Monthly Archives: December 2018

Keynes College

The Effects of Risk and Ambiguity Aversion on Technology Adoption: Evidence from Aquaculture in Ghana

by Dr Christian Crentsil, Dr Adelina Gschwandtner and Dr Zaki Wahhaj, University of Kent. Discussion paper KDPE 1814, December 2018.

Non-technical summary:

Small-scale farmers in developing countries frequently make production decisions in a situation of uncertainty because of the prospect of weather-related shocks, crop failure, price fluctuations, etc. They are often compelled to make choices that reduce consumption risk at the cost of future expected profits. The adoption of productivity-enhancing technologies is a domain where these trade-offs can become particularly important. New technologies may be inherently more risky, or require additional investments that increase the risk exposure of farmers.

In this paper, we study how aversion to risk and ambiguity affects the adoption of new technologies by smallholder aquafarmers in Ghana where, over the years, the government and other development agencies have introduced improved technologies to enhance productivity and profitability in fish production.

In the present study we consider the adoption of three distinct technologies: (i) Akosombo strain of Tilapia (AST), a fast-growing breed of tilapia fish that offers farmers the potential to harvest twice a year compared to once only for the existing local breed; and the use of (ii) floating cages; and (iii) extruded feed for the fish under cultivation.

Our results show that, for all three technologies, risk aversion accelerates their adoption. This is in contrast with most of the literature which finds that risk aversion delays the adoption of new technologies. We explain this result by arguing that all three technologies under consideration are risk reducing. On the other hand, we find differential effects of ambiguity aversion on the adoption of the three technologies: ambiguity aversion among farmers slows down the adoption of floating cages but has no effect on the rate of adoption of the two other technologies. We attribute this finding to the significantly higher cost of adopting floating cages, which prevents farmers from small-scale experimentation with the technology. Additionally, we find that the presence of other adopters in the locality attenuates the negative effect of ambiguity aversion on the adoption of floating cages.

The results suggest that the implementation of these technologies might provide fish farmers in Ghana with limited access to credit and insurance a means to negotiate an uncertain environment. Moreover, providing practical information about new agricultural technologies with the help of extension agents and existing farmers in neighbouring villages may mitigate the effects of ambiguity and ambiguity aversion on technology adoption. Our findings also suggest that informing farmers about technologies that mitigate the effects of adverse shocks may accelerate the adoption of new agricultural technologies.

You can download the complete paper here.

Dr Katsuyuki Shibayama

A Simple Model of Growth Slowdown

by Dr Katsuyuki Shibayama, University of Kent. Discussion paper KDPE 1813, October 2018.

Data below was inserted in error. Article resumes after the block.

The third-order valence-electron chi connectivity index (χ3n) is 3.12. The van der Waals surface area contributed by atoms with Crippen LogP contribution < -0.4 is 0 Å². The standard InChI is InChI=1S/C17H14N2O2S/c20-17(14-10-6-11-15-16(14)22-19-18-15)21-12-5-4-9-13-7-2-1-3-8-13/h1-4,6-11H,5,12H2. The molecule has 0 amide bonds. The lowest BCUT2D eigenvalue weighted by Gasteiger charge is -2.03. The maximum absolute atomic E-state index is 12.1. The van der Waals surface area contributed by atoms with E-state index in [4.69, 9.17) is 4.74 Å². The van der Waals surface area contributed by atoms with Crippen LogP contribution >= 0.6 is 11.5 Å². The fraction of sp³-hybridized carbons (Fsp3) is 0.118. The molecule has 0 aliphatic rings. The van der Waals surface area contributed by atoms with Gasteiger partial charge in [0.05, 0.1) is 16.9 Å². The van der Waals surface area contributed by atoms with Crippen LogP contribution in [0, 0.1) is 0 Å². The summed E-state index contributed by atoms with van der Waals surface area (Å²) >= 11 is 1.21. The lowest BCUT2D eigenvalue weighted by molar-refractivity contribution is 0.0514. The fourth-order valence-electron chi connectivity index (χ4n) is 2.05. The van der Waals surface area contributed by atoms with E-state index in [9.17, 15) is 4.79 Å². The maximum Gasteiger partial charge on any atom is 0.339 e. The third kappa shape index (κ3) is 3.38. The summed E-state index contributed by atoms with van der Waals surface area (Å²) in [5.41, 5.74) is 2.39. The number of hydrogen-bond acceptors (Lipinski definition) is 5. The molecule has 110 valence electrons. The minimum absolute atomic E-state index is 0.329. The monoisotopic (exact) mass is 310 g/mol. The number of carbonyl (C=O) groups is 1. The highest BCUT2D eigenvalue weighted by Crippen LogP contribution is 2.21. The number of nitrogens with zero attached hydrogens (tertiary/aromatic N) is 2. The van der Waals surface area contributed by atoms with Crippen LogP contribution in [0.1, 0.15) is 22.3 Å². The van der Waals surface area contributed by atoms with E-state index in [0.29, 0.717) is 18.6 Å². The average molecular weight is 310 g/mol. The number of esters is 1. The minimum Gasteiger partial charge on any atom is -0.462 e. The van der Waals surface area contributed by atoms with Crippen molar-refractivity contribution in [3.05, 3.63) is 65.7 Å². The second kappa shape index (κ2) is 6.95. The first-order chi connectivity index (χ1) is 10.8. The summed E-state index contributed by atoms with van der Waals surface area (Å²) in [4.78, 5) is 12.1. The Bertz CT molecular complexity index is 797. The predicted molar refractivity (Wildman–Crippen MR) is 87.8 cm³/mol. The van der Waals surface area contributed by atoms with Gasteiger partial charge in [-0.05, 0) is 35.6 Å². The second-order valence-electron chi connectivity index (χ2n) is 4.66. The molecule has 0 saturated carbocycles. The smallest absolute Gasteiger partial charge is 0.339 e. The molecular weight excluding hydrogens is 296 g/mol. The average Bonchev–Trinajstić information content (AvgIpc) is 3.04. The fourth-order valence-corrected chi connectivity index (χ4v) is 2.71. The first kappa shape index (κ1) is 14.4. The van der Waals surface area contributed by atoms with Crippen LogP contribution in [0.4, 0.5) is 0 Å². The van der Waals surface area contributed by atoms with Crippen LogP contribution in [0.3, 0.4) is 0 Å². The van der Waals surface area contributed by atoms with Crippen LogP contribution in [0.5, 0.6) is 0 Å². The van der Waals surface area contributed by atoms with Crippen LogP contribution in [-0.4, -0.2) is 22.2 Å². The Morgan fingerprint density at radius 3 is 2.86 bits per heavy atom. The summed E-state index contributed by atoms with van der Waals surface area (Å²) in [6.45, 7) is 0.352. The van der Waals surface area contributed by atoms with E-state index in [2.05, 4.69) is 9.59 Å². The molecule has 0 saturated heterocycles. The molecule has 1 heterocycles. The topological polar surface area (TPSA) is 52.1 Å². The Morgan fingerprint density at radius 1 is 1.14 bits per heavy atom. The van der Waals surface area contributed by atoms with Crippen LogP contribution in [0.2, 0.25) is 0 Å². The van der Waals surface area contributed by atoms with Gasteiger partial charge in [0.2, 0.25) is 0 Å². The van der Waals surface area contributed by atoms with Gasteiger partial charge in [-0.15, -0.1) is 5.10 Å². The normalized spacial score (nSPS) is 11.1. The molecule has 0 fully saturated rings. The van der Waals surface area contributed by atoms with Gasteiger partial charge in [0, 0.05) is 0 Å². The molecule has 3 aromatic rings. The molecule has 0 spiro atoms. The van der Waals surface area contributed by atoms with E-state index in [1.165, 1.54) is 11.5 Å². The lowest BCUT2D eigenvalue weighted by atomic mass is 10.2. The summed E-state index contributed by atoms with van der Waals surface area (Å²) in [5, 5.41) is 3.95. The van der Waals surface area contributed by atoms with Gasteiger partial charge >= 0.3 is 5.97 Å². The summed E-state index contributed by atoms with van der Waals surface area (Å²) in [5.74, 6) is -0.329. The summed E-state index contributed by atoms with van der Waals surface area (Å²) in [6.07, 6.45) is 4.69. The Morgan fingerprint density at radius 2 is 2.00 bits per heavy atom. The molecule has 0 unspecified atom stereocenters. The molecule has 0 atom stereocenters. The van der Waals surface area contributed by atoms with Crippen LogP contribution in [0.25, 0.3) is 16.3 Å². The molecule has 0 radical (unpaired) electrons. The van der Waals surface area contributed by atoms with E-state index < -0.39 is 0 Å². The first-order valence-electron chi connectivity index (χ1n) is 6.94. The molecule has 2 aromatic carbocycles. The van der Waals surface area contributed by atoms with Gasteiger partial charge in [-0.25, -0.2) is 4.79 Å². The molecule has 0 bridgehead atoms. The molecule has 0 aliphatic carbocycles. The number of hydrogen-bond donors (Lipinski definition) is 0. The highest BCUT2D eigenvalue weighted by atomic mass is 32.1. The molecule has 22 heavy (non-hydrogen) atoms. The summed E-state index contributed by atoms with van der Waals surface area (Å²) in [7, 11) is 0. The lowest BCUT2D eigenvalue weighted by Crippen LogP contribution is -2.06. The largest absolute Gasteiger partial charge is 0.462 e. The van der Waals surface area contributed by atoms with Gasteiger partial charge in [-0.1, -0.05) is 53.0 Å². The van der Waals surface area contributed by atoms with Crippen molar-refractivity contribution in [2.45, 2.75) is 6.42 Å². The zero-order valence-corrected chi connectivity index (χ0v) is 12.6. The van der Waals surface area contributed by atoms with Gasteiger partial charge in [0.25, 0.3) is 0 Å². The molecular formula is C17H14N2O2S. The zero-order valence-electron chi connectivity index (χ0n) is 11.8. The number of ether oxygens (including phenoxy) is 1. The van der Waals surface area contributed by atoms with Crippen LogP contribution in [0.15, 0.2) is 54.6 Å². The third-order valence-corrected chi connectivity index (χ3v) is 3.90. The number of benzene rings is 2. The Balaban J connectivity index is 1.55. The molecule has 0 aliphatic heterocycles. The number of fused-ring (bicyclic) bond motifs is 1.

Non-technical summary:

After the Great Recession around 2007-8, the U.K. has experienced the slowdown of the labour productivity; known as ’productivity puzzle’. Although it is widely recognized as the stagnation of the labour productivity, not surprisingly, it coincides with the flattening of the total factor productivity (TFP). Japan also has experienced a similar but much longer and deeper phenomenon after the bubble burst at the beginning of 1990s. Interestingly, both countries have experienced the growth slowdown after some financial turmoil. This paper aims to explain these growth slowdowns quantitatively in a reasonably realistic economic growth model.

A growth slowdown is a long-lasting, significant decline of growth rate. It is not specific to high-income countries. The economic model developed in this paper also encompasses the “middle income trap”; typical examples include Latin American countries. The standard economic growth theory tells us that low-income countries should grow faster because they tend to accumulate production capital at a faster rate (Solow effect). Actually, many countries has successfully escaped from low income levels, but, out of 101 middle income countries in 1960, only 13 of them is classified as high income countries in 2008; see Larson, Loayza and Woolcock (2016, World Bank).

Extending Romer’s (1990) seminal paper, our model has an additional state variable, which we call the R&D environment, to capture social culture (scientists ’attitudes toward business, etc.), legal system (including patent laws and property rights), R&D infrastructure (such as innovators’ networks and education systems), and so on. We can regard the R&D environment as an intangible social capital, which has the following two properties; (a) society accumulates the R&D environment as an (intangible) asset by conducting R&D; and (b) the R&D activities are more productive when the R&D environment takes a higher value. For (a), an important assumption is such an accumulation of social asset is a positive externality of the R&D activities; i.e., the researchers do not intend to improve the R&D environment, when they engage in R&D. For (b), we want to capture, for example, higher education institutions are better prepared for the commercialization of academic findings when business innovations and inventions are more active.